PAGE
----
In response to our recent article, The Escalating Abuse of Disabled Parking, we were asked a very good question about what to do if you see someone abusing handicapped parking. Thank you to Valerie Smith for asking this excellent question.
Here’s what Valerie asked us:
“My daughter was diagnosed with Transverse Myelitis at 7 months old, and as a result, has neurological disabilities. She is now 29 years old, and after 2 tendon release procedures is able to teach 8th grade English! My question is, when I see someone who is obviously NOT DISABLED exit a vehicle parked in a handicapped parking spot, what can I say to them? I usually whisper under my breath, ‘obviously you’re not handicapped’. Should I just let it go?“
Here’s our advice:
First and foremost, we DO NOT advise you to confront someone who you suspect has illegally parked in a handicapped parking spot. This person is potentially breaking the law, and their reaction to your confrontation could put you in danger.
If you see someone parking in a handicapped parking space that you suspect is doing so illegally, here are some safe steps you can take.
- Call the local police (non-emergency number)
- Call your local Department of Motor Vehicles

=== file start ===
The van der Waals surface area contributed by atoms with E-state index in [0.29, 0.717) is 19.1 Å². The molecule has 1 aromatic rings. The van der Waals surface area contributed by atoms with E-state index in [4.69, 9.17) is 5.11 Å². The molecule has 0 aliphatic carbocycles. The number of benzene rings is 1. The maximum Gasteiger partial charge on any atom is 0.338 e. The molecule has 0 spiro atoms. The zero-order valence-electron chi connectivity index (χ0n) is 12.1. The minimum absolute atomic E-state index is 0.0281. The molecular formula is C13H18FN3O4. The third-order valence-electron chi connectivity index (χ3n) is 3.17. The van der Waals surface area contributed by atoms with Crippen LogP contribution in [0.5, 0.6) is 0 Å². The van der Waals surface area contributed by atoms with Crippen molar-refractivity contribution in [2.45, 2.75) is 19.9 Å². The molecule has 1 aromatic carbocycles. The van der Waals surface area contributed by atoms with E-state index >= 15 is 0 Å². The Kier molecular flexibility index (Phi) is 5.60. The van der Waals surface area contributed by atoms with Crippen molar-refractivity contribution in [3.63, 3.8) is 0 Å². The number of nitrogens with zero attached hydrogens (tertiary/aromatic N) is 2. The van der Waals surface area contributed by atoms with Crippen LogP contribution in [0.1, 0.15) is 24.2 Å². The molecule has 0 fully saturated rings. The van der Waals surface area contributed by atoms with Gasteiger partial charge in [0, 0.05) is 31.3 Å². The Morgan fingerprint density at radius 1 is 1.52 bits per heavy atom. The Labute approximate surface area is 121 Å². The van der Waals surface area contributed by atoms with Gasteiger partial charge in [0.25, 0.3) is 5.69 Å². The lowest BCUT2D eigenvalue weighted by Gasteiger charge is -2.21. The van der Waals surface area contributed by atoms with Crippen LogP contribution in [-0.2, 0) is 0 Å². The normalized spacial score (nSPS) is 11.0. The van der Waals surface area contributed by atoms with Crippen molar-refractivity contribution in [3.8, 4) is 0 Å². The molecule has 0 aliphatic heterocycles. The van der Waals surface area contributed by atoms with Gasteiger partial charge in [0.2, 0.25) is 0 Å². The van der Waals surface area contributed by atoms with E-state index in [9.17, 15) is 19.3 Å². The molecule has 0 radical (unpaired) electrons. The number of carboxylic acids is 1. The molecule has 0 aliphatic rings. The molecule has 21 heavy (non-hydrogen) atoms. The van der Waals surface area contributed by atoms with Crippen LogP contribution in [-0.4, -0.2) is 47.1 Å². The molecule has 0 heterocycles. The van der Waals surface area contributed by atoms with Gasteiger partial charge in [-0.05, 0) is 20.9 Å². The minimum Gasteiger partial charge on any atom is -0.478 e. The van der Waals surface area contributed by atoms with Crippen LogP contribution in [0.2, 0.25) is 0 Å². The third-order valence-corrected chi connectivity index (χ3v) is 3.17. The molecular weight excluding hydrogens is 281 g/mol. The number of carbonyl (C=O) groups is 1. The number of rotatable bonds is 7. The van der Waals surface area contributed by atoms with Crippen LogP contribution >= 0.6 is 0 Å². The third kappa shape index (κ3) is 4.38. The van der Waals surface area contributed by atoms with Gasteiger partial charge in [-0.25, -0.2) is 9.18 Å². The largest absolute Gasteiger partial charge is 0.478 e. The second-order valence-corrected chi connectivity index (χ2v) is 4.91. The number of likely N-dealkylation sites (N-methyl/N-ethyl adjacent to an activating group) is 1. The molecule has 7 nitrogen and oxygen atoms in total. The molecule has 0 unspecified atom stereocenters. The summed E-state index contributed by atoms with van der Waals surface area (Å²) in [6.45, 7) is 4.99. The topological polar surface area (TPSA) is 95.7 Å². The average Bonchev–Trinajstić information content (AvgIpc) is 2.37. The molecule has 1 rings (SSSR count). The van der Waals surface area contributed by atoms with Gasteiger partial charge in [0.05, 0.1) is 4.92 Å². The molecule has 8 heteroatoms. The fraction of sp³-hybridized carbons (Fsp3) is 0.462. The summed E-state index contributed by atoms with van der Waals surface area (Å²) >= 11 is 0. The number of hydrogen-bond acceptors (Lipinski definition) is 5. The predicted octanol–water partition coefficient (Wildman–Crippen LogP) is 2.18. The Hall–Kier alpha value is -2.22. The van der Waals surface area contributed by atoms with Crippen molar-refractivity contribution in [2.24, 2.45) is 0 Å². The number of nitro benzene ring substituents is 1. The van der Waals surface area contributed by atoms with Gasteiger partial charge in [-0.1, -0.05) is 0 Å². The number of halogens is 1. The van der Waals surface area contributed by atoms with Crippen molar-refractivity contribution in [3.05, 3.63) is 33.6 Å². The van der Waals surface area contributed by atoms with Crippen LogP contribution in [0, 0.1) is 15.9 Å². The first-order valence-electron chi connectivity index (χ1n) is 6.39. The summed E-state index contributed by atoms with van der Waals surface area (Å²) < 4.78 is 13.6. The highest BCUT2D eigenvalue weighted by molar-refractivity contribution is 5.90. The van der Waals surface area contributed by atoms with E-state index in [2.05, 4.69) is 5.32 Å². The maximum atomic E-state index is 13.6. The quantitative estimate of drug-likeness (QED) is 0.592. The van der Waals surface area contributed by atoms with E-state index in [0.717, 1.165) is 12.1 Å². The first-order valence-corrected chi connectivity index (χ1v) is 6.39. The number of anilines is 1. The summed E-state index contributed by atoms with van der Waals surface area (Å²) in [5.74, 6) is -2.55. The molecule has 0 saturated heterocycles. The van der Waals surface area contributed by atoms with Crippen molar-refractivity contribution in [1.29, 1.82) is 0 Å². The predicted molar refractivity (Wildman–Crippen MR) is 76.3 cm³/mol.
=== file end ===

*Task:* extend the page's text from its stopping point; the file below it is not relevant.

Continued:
- Submit a disabled parking complaint on HandicappedFraud.org
- Report the incident with the free Parking Mobility app
The above steps are all reactive actions (once someone has already abused accessible parking), but what can you do to help prevent this from happening in the future?
Here’s our suggestions:
- Meet with your local police department to discuss how this issue affects you and why/how you need them to take action.
- Advocate for education/sensitivity training for medical professionals, so they understand the importance of issuing handicap placards to their patients only when absolutely necessary.
- Write to your local and state government representatives about updating current disabled parking laws; increasing the penalties for breaking those laws for both drivers and the medical professionals abusing their discretion.
The abuse of disabled parking is a hot button issue for the wheelchair user community, as well as PUSHLiving.